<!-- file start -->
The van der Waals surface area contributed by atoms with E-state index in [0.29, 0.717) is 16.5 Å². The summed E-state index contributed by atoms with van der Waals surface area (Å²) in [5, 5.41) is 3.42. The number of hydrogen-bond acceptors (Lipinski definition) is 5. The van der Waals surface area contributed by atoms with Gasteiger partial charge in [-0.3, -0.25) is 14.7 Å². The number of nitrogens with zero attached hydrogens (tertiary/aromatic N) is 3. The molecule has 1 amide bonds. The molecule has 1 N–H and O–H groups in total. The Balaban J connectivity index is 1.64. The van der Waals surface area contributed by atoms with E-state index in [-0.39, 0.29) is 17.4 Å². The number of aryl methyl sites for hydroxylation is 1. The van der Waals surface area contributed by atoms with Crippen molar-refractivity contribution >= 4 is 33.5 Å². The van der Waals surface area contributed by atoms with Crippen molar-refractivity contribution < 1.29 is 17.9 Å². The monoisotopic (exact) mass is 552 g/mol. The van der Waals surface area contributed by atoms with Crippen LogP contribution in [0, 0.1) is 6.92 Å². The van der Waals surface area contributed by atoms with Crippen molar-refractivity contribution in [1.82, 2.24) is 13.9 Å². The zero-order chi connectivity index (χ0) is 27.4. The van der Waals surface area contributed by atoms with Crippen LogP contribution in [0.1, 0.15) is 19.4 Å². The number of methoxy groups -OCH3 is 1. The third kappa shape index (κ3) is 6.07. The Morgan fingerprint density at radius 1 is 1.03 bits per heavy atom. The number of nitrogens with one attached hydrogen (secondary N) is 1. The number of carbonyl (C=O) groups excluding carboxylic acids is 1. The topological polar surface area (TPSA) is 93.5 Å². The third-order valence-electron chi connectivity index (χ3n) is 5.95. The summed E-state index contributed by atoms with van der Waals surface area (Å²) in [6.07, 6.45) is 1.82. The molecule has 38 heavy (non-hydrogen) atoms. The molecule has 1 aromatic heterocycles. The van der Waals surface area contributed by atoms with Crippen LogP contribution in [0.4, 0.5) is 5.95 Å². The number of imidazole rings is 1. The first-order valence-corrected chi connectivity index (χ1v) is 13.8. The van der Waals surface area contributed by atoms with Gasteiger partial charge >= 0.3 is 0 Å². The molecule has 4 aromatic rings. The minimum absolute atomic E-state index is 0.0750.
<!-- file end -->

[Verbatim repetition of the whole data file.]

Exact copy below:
The van der Waals surface area contributed by atoms with E-state index in [0.29, 0.717) is 16.5 Å². The summed E-state index contributed by atoms with van der Waals surface area (Å²) in [5, 5.41) is 3.42. The number of hydrogen-bond acceptors (Lipinski definition) is 5. The van der Waals surface area contributed by atoms with Gasteiger partial charge in [-0.3, -0.25) is 14.7 Å². The number of nitrogens with zero attached hydrogens (tertiary/aromatic N) is 3. The molecule has 1 amide bonds. The molecule has 1 N–H and O–H groups in total. The Balaban J connectivity index is 1.64. The van der Waals surface area contributed by atoms with E-state index in [-0.39, 0.29) is 17.4 Å². The number of aryl methyl sites for hydroxylation is 1. The van der Waals surface area contributed by atoms with Crippen molar-refractivity contribution >= 4 is 33.5 Å². The van der Waals surface area contributed by atoms with Crippen molar-refractivity contribution < 1.29 is 17.9 Å². The monoisotopic (exact) mass is 552 g/mol. The van der Waals surface area contributed by atoms with Crippen LogP contribution in [0, 0.1) is 6.92 Å². The van der Waals surface area contributed by atoms with Crippen molar-refractivity contribution in [1.82, 2.24) is 13.9 Å². The zero-order chi connectivity index (χ0) is 27.4. The van der Waals surface area contributed by atoms with Crippen LogP contribution in [0.1, 0.15) is 19.4 Å². The number of methoxy groups -OCH3 is 1. The third kappa shape index (κ3) is 6.07. The Morgan fingerprint density at radius 1 is 1.03 bits per heavy atom. The number of nitrogens with one attached hydrogen (secondary N) is 1. The number of carbonyl (C=O) groups excluding carboxylic acids is 1. The topological polar surface area (TPSA) is 93.5 Å². The third-order valence-electron chi connectivity index (χ3n) is 5.95. The summed E-state index contributed by atoms with van der Waals surface area (Å²) in [6.07, 6.45) is 1.82. The molecule has 38 heavy (non-hydrogen) atoms. The molecule has 1 aromatic heterocycles. The van der Waals surface area contributed by atoms with Crippen LogP contribution in [0.4, 0.5) is 5.95 Å². The number of imidazole rings is 1. The first-order valence-corrected chi connectivity index (χ1v) is 13.8. The van der Waals surface area contributed by atoms with Gasteiger partial charge >= 0.3 is 0 Å². The molecule has 4 aromatic rings. The minimum absolute atomic E-state index is 0.0750.